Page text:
P. Wiegmann*

Department of Physics, University of Chicago Chicago, IL 60637, USA

Received May 16, 2013

Dedicated to the memory of Professor Anatoly Larkin

We propose a comprehensive framework for quantum hydrodynamics of the fractional quantum Hall (FQH) states. We suggest that the electronic fluid in the FQH regime can be phenomenologically described by the quantized hydrodynamics of vortices in an incompressible rotating liquid. We demonstrate that such hydrodynamics captures all major features of FQH states, including the subtle effect of the Lorentz shear stress. We present a consistent quantization of the hydrodynamics of an incompressible fluid, providing a powerful framework to study the FQH effect and superfluids. We obtain the quantum hydrodynamics of the vortex flow by quantizing the Kirchhoff equations for vortex dynamics.

DOI: 10.7868/S0044451013090137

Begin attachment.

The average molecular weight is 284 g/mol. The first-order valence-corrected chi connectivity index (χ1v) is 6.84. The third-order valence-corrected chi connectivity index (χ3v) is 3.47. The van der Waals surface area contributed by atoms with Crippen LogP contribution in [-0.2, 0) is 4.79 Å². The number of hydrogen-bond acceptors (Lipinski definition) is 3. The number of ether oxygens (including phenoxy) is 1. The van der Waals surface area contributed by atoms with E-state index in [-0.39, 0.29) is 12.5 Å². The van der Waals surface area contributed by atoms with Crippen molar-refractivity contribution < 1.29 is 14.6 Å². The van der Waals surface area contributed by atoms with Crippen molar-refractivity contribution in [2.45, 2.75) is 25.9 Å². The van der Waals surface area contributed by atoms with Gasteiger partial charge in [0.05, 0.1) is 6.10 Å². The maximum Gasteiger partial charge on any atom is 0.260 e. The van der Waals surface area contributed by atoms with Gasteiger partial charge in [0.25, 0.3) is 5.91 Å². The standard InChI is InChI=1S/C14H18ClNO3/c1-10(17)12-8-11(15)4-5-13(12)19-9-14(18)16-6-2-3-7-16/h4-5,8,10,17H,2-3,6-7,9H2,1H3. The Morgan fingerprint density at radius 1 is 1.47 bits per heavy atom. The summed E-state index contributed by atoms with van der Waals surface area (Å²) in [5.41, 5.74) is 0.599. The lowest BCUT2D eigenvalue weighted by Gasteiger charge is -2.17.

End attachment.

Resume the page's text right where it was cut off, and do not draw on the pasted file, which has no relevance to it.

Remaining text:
Quantum systems with the effectively strong interaction form liquids whose flows are coherent quantum collective motions. Among them, there are interesting notable cases where such liquids allow a hydrodynamics description. That is when the long-wave, slow flows can be effectively described solely in terms of a macroscopic, but quantum, pair of canonical fields of density p(r,t) and velocity c(r.t). Such quantum flows are the subject of quantum hydrodynamics. In the classical case, the principle of local equilibrium reduces the Boltzmann kinetic equation for the distribution function to the hydrodynamics equations for the density and the velocity (see, e.g., [1]). Local equilibrium occurs when the characteristic time of the flow exceeds the characteristic time of collisions, and the characteristic scale of the flow exceeds the mean free path of particles. A quantum analog of the principle of local equilibrium is yet to be understood, but when it conies to effect, it involves long-range coherent effects. Strong coherence emerges as a result of interactions. Notable examples of quantum hydrodynamics are superfluid helium, superconductors, trapped cooled